The Wrestler: UVA athlete victorious after nearly four years out of sport

The story of Matt Nelson’s incredible comeback begins with him going head-to-head with his twin brother Nick. He hopes it ends with the two of them standing back-to-back on the winners’ podium this spring as NCAA champions.

Nelson, originally from Pittsburgh, was a dominant high school wrestler. He was 22-1 in his junior season at Shaler High, cruising into the state tournament, when a seemingly minor training accident nearly put him out of the game for good.

UVA wrestler Matt Nelson came back from a traumatic brain injury and nearly a four-year layoff to compete this season. Virginia Sports Media photo.

“I was in practice with my twin brother, and we hit heads,” he said in a matter-of-fact tone that belied the impact the event has had on his life. “I knew I was out of it, but I just had to win a state title, so I kept going, kept wrestling. Pretty soon coach realized I wasn’t acting right, wasn’t moving right, so he sent me down to the trainer.”

It was February 2007 and Nelson’s doctor diagnosed him with a concussion. “He sat me down like a little kid and said ‘Look, man, you’re not wrestling, it could hurt you for the rest of your life,’” the 23-year-old recalled.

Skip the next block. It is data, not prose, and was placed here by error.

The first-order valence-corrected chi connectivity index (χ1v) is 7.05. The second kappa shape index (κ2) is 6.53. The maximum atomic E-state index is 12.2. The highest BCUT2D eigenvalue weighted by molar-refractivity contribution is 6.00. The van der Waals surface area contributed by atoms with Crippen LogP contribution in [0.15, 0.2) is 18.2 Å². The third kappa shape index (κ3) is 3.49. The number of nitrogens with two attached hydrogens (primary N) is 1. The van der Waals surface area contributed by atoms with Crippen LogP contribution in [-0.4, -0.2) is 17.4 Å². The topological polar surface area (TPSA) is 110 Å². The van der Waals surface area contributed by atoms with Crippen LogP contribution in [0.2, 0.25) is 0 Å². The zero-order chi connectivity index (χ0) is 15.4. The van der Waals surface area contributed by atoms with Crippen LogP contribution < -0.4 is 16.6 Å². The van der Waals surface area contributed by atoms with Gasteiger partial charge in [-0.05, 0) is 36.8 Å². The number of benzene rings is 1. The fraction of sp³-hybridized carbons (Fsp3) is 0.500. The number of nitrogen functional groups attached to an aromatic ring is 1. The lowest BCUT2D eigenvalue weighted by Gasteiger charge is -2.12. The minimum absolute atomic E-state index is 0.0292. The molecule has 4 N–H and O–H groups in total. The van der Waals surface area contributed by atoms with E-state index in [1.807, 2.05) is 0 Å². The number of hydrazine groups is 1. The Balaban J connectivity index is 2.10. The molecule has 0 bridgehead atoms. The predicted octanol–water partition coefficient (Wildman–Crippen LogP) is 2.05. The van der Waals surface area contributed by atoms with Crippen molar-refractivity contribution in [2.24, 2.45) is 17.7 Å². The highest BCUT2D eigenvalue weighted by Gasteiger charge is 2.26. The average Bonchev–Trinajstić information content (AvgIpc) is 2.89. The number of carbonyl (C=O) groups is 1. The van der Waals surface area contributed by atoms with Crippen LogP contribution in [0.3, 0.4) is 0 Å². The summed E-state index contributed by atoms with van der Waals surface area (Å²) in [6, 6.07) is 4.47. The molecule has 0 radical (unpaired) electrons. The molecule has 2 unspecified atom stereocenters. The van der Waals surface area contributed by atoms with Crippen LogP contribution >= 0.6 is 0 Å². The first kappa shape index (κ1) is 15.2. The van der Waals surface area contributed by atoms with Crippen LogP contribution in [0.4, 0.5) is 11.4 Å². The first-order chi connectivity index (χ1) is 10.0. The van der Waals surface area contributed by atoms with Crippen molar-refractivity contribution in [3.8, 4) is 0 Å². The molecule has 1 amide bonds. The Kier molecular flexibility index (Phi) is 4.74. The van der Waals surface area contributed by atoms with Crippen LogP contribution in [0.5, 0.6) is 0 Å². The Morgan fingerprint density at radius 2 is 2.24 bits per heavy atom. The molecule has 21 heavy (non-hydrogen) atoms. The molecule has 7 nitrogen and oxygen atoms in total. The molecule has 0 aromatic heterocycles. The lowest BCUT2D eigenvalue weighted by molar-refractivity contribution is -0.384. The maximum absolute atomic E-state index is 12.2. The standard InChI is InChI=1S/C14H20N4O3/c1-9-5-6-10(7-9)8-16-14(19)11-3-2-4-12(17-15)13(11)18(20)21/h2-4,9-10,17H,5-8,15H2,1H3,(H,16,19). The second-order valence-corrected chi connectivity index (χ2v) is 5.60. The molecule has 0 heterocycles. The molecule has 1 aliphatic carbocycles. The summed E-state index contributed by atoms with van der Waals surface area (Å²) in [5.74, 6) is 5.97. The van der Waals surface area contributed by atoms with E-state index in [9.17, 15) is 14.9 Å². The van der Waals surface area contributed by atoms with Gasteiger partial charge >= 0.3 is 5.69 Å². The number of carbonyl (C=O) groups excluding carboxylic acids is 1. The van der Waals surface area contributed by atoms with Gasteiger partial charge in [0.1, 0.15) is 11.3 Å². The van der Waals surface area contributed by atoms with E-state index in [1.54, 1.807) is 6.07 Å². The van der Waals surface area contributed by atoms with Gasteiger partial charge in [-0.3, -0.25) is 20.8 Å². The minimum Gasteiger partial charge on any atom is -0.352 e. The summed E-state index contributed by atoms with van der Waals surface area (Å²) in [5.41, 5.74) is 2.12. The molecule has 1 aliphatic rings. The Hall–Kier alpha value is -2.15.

Not only was his dream of a state title crushed by the news, but Nelson’s symptoms soon got worse. During his senior year at Shaler, he battled blinding headaches for 100 days straight, so his doctor put him on powerful medication. Incoming UVA coach Steve Garland honored his promise to bring both Nelson twins to Charlottesville to wrestle, but the prospects of Matt returning to competition hovered between slim and none.

“Coming into my first year here, I felt pretty good, I thought I might be able to get back to wrestling, but my doctor told me ‘You know, schoolwork means you’re going to have to use your brain, it’s going to be tougher than you think,’” Nelson said. “I’m a wrestler; when things don’t go your way, you just work harder. I kept working out on my own, but I was struggling [in class]. Turns out [staying active] was the worst thing I could have done.”